Every year, Florida and Georgia meet in Jacksonville to play in a conference game. Except it doesn’t feel like a normal conference game. It feels like two teams battling for the identity of an entire region, with Jacksonville serving as the battleground for the Florida-Georgia line. It’s a rivalry that dates back to 1904, with the game played (mostly) continuously in Jacksonville since 1933.
Moving the game away from its historic location would eliminate a part of college football tradition that ties the identity of the sport’s past with that of the present. There’s always an argument for moving the game. This season, Georgia head coach Kirby Smart has rekindled the relocation fires.
It started over the summer at SEC Media Days. Smart used his platform to complain about how he lost a recruiting weekend when the ‘Dawgs were the assigned home team, claiming that he would be at a disadvantage against other programs. While technically true, what Smart fails to realize is that his program offers a unique experience to recruits that very few schools can offer.
There are also significant financial consequences for moving the game out of Jacksonville. Jackson Castellano of the University of Florida’s student newspaper The Independent Florida Alligator wrote a piece making the case for the game to stay in Jacksonville. In that piece, he mentions that in 2021, Jacksonville mayor Lenny Curry told Action News JAX that the economic impact of the game was estimated to be at least $30 million. That’s a lot of money to take away from one of the biggest cities in the South.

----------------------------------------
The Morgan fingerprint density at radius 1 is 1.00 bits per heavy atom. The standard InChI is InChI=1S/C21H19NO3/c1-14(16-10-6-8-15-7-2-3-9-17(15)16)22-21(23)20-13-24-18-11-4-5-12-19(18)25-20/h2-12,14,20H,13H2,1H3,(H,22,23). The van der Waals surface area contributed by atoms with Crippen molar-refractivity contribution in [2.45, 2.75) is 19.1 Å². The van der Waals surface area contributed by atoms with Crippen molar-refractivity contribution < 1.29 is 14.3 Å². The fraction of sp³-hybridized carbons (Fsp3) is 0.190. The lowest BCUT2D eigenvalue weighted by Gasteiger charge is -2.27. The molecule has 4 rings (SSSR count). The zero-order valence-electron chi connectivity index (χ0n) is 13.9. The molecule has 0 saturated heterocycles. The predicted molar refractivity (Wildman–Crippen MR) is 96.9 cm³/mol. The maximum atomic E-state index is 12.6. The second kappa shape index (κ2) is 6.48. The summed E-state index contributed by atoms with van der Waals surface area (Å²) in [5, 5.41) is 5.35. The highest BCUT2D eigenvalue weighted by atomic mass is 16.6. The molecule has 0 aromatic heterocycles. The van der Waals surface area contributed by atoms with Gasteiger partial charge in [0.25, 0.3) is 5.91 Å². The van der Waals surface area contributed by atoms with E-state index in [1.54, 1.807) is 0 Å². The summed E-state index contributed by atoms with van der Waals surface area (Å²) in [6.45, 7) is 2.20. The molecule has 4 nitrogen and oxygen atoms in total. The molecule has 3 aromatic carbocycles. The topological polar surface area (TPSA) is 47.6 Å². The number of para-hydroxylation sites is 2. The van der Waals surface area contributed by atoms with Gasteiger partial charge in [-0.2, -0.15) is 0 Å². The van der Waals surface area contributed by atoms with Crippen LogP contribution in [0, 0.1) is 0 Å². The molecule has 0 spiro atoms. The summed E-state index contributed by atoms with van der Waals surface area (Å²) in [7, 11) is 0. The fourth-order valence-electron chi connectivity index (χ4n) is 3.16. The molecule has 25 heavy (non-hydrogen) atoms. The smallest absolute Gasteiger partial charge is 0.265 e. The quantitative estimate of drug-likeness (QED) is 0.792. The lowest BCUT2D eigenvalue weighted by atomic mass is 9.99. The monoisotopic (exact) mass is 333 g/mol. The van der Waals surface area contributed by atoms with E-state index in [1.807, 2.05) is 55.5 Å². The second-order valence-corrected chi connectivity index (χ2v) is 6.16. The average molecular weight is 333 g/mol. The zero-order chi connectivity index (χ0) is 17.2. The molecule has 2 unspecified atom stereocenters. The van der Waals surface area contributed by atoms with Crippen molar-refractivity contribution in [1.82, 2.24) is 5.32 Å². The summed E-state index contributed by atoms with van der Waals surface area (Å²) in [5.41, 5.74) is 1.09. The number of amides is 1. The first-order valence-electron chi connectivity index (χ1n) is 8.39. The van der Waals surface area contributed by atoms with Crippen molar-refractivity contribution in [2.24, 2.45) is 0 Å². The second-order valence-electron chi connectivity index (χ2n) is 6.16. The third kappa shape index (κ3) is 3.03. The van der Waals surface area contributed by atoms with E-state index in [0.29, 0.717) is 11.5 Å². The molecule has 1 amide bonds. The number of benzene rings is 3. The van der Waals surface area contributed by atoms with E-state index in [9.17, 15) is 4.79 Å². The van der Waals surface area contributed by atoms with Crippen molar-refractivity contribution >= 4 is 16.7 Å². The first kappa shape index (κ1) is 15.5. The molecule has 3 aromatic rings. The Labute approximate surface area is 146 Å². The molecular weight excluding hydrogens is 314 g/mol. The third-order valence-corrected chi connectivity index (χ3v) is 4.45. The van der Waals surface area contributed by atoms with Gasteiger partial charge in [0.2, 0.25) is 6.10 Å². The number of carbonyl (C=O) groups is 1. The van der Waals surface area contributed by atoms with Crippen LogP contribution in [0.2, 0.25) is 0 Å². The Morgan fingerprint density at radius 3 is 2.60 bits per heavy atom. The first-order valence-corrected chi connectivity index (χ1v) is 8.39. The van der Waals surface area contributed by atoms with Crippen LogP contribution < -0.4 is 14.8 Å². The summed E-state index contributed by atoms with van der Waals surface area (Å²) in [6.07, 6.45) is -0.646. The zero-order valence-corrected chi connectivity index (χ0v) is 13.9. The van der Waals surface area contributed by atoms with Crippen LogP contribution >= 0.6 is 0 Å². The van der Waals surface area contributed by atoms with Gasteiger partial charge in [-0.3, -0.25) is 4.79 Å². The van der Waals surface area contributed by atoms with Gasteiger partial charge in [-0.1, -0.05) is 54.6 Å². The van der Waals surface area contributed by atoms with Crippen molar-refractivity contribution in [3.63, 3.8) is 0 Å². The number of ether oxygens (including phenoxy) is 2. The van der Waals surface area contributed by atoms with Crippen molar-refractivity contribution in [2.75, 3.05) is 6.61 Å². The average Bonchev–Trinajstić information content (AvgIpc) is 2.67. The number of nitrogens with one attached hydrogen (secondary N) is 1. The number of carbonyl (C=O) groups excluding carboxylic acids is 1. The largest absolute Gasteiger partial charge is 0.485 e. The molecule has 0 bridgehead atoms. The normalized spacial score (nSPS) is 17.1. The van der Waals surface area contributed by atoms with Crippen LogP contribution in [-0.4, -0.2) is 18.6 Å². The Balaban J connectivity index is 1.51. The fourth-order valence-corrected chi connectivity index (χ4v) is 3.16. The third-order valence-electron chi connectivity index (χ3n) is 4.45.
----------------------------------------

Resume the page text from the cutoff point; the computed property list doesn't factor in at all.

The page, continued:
You would think Florida fans would be the only ones outraged by the conversation of moving the game’s location, with Gainesville only 90 minutes away from Jacksonville compared to Athens’ nearly five-and-a-half-hour drive. There are plenty of Georgia fans who love the tradition of playing in Jacksonville. As two gentlemen interviewed by The Athletic say, it allows for the team to feel like it represents the entire state of Georgia, not just Athens. Even our colleague Joe Vitale, the managing editor at UGA Wire, had this to say about the game’s traditional location:
“I love Jacksonville. I hope it never changes. There’s nothing like it. I’ve obviously gone many times and every time I go, it reminds me how amazing it is.”
Smart doubled down this week on his desire to see the game moved from Jacksonville to a home-and-home series. The more traditional scheduling affair would undoubtedly result in massive recruiting advantages for both the Gators and the ‘Dawgs. But it would take away a part of the regional identity that college football provides to the South.
Jacksonville serves as a mecca of sorts for fans of both teams. The annual pilgrimage is almost a rite of passage. Taking that away because you can’t roll out the red carpet for your recruits one fewer weekend every two years is cutting your nose off to spite your face. It lands like Nick Saban complaining that the National Championship celebrations take time away from recruiting.
The Florida-Georgia rivalry is the class of the SEC East. The winner of this game typically has the inside track to playing for the SEC championship in Atlanta. It’s one of two true neutral site games left in college football and its tradition is one of the few things left of a college football world that put importance on regionality, rather than on what sells the most national ad space on television.
I hope Kirby Smart remembers that when he acts as if the unique recruiting situation surrounding the game only affects his team. It’s a small price to pay to preserve one of the last great traditions of college football’s past.
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